There is a ghastly undercurrent of dread running through Simone St. James’s THE BOOK OF COLD CASES (Berkley, 341 pp., $27), and it’s not because of the ghostly presence that flits in and out of the narrative.
Shea Collins — receptionist by day, true-crime blogger by night — has long been obsessed with Beth Greer, who was acquitted, as a young woman, of the grisly murders of two men in their small Oregon town. (A note left at one of the crime scenes said: “Am I bitter or am I sweet? Ladies can be either.”) Collins hopes that Greer might talk to her even though she’s never granted an interview about what happened, or didn’t happen, all those years ago. When, after a chance meeting in a doctor’s office, Greer does agree to sit down with Collins, it becomes clear that both women have a very dark connection to the crimes.
You probably won’t guess what it is, though; St. James is particularly gifted at doling out twists.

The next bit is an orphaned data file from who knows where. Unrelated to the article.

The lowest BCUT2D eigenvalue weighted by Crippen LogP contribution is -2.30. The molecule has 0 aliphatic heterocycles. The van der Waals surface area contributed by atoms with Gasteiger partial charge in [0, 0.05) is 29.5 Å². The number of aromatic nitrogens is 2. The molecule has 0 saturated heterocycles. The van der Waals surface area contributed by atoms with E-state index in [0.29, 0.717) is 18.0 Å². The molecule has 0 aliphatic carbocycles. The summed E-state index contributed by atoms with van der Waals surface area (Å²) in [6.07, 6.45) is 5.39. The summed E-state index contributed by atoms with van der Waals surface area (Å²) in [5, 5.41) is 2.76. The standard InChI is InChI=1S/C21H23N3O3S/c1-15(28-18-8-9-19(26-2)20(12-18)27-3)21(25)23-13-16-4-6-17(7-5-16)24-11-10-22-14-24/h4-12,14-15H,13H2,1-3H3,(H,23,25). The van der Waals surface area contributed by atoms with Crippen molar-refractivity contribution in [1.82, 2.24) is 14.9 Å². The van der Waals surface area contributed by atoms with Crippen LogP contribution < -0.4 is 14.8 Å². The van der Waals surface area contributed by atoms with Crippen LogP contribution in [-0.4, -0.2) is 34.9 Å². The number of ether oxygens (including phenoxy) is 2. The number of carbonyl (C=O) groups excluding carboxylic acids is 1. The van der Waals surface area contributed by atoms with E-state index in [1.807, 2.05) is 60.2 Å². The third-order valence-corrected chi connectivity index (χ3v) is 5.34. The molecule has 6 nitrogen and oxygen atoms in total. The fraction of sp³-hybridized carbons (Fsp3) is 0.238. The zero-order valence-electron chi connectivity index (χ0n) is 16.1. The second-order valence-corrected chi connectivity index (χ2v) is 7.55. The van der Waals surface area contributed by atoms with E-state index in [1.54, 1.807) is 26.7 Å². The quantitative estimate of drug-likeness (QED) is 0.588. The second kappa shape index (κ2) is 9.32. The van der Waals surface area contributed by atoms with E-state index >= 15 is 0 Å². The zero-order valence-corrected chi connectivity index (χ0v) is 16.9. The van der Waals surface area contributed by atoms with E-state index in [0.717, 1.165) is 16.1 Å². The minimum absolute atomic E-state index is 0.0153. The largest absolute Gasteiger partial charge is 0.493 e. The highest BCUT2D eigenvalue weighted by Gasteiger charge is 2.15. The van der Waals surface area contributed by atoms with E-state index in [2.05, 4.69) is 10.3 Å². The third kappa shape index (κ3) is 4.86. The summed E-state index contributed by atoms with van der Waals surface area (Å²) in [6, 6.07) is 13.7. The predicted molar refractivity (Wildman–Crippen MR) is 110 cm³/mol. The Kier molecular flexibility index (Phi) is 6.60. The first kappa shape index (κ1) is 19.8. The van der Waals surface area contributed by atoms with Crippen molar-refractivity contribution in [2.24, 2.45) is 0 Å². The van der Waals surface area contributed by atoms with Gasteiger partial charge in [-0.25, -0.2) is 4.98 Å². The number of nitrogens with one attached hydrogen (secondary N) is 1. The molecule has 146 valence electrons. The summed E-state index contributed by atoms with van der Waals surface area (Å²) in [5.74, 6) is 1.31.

Reading Josh Weiss’s debut novel feels like riding shotgun with a friend who’s driving expertly through a winter storm. How does he avoid spinning out on the highway as he dodges one treacherous pothole after another? And how does he make it to his final destination without once white-knuckling it?
In BEAT THE DEVILS (Grand Central, 356 pp., $28), Weiss has crafted a hard-boiled alternate American history, circa 1958. Joseph McCarthy is president, Walter Cronkite and John Huston have both been murdered, Elizabeth “Black Dahlia” Short is very much alive (and a love interest), and the House Un-American Activities Committee has morphed into a not-so-secret police force. (In Los Angeles, the Echo Park library branch has been turned into their detention center, “a place where suspected Communists and deviants were taken to be processed, interrogated and, in some cases, unofficially disposed of.”) Paranoia is at a fever pitch. The L.A.P.D. detective Morris Baker, staving off memories of Holocaust horrors, must figure out who killed the journalist and the film director, even as he becomes a target of the same plot.
The whole time, I expected the novel to devolve into kitsch as the number of pulp tropes — including, of course, a femme fatale with layers of secrets — began to multiply. But Weiss creates palpable emotional depth, particularly for Baker, whose yearslong tactic of burying trauma has stopped working.